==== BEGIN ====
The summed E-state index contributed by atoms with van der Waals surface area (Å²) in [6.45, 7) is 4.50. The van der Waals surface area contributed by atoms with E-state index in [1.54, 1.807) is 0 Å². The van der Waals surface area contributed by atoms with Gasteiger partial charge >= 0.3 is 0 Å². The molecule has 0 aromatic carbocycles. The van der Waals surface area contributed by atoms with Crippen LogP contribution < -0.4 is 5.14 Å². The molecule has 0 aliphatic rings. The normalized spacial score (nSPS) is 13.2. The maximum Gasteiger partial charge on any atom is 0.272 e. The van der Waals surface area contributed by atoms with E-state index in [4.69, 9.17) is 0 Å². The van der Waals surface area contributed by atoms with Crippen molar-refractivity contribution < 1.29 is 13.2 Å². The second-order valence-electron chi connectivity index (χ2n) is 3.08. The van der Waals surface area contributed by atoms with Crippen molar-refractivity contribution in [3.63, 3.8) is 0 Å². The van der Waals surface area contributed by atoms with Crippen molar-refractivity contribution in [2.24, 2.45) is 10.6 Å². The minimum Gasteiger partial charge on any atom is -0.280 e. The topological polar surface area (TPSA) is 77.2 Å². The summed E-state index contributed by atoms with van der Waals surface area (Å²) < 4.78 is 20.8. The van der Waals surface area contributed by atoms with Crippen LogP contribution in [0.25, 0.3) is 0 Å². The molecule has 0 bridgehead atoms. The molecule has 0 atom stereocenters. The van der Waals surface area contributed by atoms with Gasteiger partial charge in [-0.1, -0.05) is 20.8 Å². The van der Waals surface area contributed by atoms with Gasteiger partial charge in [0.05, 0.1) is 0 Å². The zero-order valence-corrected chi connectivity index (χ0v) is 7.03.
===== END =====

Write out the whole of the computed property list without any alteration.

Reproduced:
The summed E-state index contributed by atoms with van der Waals surface area (Å²) in [6.45, 7) is 4.50. The van der Waals surface area contributed by atoms with E-state index in [1.54, 1.807) is 0 Å². The van der Waals surface area contributed by atoms with Gasteiger partial charge >= 0.3 is 0 Å². The molecule has 0 aromatic carbocycles. The van der Waals surface area contributed by atoms with Crippen LogP contribution < -0.4 is 5.14 Å². The molecule has 0 aliphatic rings. The normalized spacial score (nSPS) is 13.2. The maximum Gasteiger partial charge on any atom is 0.272 e. The van der Waals surface area contributed by atoms with E-state index in [4.69, 9.17) is 0 Å². The van der Waals surface area contributed by atoms with Crippen molar-refractivity contribution < 1.29 is 13.2 Å². The second-order valence-electron chi connectivity index (χ2n) is 3.08. The van der Waals surface area contributed by atoms with Crippen molar-refractivity contribution in [3.63, 3.8) is 0 Å². The van der Waals surface area contributed by atoms with Crippen molar-refractivity contribution in [2.24, 2.45) is 10.6 Å². The minimum Gasteiger partial charge on any atom is -0.280 e. The topological polar surface area (TPSA) is 77.2 Å². The summed E-state index contributed by atoms with van der Waals surface area (Å²) < 4.78 is 20.8. The van der Waals surface area contributed by atoms with Crippen LogP contribution in [0.25, 0.3) is 0 Å². The molecule has 0 bridgehead atoms. The molecule has 0 atom stereocenters. The van der Waals surface area contributed by atoms with Gasteiger partial charge in [-0.1, -0.05) is 20.8 Å². The van der Waals surface area contributed by atoms with Gasteiger partial charge in [0.05, 0.1) is 0 Å². The zero-order valence-corrected chi connectivity index (χ0v) is 7.03.